“Pricing structure between Western Canada and Marcellus, it’s competitive. Is it the absolute cheapest? Not right now, there’s a spread, but it’s a highway that’s there. The certainty is the connection, the certainty of the pipe in the ground, and that is going to become something that people are catching onto more and more as maybe the first thing we should look at,” Armstrong said.

She pointed to the difficult regulatory environment in New England, referencing the recent shelving of Kinder Morgan Inc.’s Northeast Energy Direct (NED) expansion to TGP (see Daily GPI, April 21).

“When I say I can add 150,000-300,000 Dth/d, well I could add tons more. I could add a big, major project, but I don’t want to be the son of NED, or the daughter of NED, as the case may be. I bring these volumes up. These are doable volumes for us for new compression,” Armstrong said. “If I get beyond that, then it gets to be a bigger build, gets to be more difficult.”

Meanwhile, Edward Cahill, VP of marketing for Engie Gas & LNG and Vince Morrisette, VP of market development for Repsol Energy North America both argued their case for plugging LNG into New England’s market to meet peak demand. Engie owns the Everett LNG terminal in Boston, while Repsol owns a 75% interest in the Canaport LNG facility in New Brunswick, Canada.

“New England has a peaking gas issue, not a baseload issue in the near- to mid-term. Even with the current pipeline expansions, LNG has an important role in meeting peak demands,” Cahill said. “Pipeline expansions really supply LDC baseload and heating requirements, and LNG provides necessary flexibility to meet LDC peak loads and power generation needs. The use of LNG as a peaking fuel is hindered not so much by global gas markets but by flawed domestic markets.”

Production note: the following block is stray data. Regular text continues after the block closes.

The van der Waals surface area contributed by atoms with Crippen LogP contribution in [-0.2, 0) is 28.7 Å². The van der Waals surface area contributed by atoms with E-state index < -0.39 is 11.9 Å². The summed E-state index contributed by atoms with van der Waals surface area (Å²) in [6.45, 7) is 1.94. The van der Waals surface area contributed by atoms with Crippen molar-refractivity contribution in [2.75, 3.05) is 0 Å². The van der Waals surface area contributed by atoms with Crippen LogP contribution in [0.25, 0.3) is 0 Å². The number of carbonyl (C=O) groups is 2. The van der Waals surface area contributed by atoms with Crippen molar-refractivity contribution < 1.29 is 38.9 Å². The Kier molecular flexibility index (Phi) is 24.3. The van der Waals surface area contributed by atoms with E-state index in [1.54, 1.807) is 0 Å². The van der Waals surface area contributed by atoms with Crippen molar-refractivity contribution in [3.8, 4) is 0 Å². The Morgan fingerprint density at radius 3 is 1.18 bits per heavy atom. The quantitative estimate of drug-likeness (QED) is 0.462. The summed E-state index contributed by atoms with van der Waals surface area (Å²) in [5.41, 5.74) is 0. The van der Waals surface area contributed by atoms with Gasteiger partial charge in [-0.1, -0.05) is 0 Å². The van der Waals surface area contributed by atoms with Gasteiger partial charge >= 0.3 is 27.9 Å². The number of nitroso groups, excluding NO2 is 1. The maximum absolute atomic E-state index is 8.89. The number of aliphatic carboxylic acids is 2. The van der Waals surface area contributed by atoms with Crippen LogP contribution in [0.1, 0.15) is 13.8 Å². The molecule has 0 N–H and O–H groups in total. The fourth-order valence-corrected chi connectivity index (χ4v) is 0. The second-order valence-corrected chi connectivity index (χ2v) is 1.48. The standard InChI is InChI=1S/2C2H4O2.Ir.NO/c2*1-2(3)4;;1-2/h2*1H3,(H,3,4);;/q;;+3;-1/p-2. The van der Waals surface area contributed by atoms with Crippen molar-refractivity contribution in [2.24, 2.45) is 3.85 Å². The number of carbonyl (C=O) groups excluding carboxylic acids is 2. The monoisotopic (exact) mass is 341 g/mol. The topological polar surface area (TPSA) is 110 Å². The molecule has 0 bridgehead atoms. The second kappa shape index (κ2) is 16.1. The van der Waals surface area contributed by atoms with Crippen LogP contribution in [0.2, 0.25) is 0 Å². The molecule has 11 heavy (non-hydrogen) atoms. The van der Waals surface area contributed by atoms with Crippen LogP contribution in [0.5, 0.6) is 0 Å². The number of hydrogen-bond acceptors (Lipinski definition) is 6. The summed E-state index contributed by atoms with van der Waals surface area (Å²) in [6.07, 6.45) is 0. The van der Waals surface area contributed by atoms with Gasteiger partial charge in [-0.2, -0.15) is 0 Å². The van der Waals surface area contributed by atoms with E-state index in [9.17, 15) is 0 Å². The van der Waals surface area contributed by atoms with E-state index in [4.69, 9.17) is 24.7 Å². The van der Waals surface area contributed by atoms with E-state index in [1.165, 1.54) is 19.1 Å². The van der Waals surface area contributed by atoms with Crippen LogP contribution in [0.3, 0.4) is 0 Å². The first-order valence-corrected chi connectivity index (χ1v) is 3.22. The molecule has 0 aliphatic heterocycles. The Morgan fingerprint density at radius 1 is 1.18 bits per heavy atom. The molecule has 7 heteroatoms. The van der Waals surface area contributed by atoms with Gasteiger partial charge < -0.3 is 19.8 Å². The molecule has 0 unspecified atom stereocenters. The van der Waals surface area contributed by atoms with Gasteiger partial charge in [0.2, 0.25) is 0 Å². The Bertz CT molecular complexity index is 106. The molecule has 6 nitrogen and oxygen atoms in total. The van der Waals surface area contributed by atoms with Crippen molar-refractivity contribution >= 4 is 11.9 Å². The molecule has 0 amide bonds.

New England has total LNG storage of 20 Bcf, Cahill said, capable of meeting as much as 40% of gas demand on peak days.

Though it strained New England’s existing infrastructure, the 2013/2014 winter was not as much of an outlier as it is commonly portrayed, at least from a regional perspective, according to Cahill.

“We hear all the time people talking about the winter of 13/14, so I’d like to just put it in perspective and go back and look at what happened. The winter of 13/14 was really not that much different from a usual winter in New England. What was different is that the cold impacted the entire East Coast, and that led to supply constraints all across the area,” he said. “...In 13/14, we were at 42 days of gas needed above [available pipeline capacity excluding Maritimes & Northeast] for a total of 7 Bcf, which could have been supplied by three LNG tankers, if they were ordered.”

Looking at the costs of paying for firm transportation on pipeline expansions, “the forecast for LNG with the oversupplied market we have now and for the foreseeable future makes LNG a very viable, economic and reliable option,” Morrissette said.

Citing an AGT to TETCO M3 basis differential of $0.88/Dth in 2018 and an estimated $1.83/Dth recourse rate for the Atlantic Bridge project, Morrissette said purchasers would be paying a “reliability premium” during the summer months, spending “$1.83 to solve an 88 cent problem, if you’re looking at it from a pure marketing standpoint.”

Cahill said the market should also fill its east-to-west pipeline capacity “to better assess the needs of capacity from the west to the east. New pipelines solve baseload issues. LNG solves peaking problems.”